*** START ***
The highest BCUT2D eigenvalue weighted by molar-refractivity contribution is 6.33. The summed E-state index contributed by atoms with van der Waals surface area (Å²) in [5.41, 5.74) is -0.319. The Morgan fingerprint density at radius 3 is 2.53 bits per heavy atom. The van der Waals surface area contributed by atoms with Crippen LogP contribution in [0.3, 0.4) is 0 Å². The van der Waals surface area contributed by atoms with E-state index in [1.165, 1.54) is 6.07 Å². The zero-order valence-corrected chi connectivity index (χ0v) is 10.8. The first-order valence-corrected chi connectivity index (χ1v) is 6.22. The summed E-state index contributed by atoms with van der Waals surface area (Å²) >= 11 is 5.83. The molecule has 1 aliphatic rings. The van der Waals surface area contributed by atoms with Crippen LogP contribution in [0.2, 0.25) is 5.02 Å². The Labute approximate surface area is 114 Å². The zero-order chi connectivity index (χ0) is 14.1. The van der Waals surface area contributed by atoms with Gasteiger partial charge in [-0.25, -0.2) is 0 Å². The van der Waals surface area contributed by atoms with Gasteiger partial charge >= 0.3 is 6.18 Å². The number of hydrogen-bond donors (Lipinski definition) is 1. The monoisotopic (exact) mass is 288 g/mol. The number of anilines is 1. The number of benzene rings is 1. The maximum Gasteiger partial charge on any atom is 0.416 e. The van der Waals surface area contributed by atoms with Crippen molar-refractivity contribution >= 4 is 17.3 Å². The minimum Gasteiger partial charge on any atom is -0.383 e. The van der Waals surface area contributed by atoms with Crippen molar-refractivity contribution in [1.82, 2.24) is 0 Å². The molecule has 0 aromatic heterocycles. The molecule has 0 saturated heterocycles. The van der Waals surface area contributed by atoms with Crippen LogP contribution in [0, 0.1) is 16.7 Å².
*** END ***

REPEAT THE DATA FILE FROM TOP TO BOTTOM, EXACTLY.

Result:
The highest BCUT2D eigenvalue weighted by molar-refractivity contribution is 6.33. The summed E-state index contributed by atoms with van der Waals surface area (Å²) in [5.41, 5.74) is -0.319. The Morgan fingerprint density at radius 3 is 2.53 bits per heavy atom. The van der Waals surface area contributed by atoms with Crippen LogP contribution in [0.3, 0.4) is 0 Å². The van der Waals surface area contributed by atoms with E-state index in [1.165, 1.54) is 6.07 Å². The zero-order valence-corrected chi connectivity index (χ0v) is 10.8. The first-order valence-corrected chi connectivity index (χ1v) is 6.22. The summed E-state index contributed by atoms with van der Waals surface area (Å²) >= 11 is 5.83. The molecule has 1 aliphatic rings. The van der Waals surface area contributed by atoms with Crippen LogP contribution in [0.2, 0.25) is 5.02 Å². The Labute approximate surface area is 114 Å². The zero-order chi connectivity index (χ0) is 14.1. The van der Waals surface area contributed by atoms with Gasteiger partial charge in [-0.25, -0.2) is 0 Å². The van der Waals surface area contributed by atoms with Gasteiger partial charge >= 0.3 is 6.18 Å². The number of hydrogen-bond donors (Lipinski definition) is 1. The monoisotopic (exact) mass is 288 g/mol. The number of anilines is 1. The number of benzene rings is 1. The maximum Gasteiger partial charge on any atom is 0.416 e. The van der Waals surface area contributed by atoms with Crippen molar-refractivity contribution >= 4 is 17.3 Å². The minimum Gasteiger partial charge on any atom is -0.383 e. The van der Waals surface area contributed by atoms with Crippen molar-refractivity contribution in [1.82, 2.24) is 0 Å². The molecule has 0 aromatic heterocycles. The molecule has 0 saturated heterocycles. The van der Waals surface area contributed by atoms with Crippen LogP contribution in [0, 0.1) is 16.7 Å².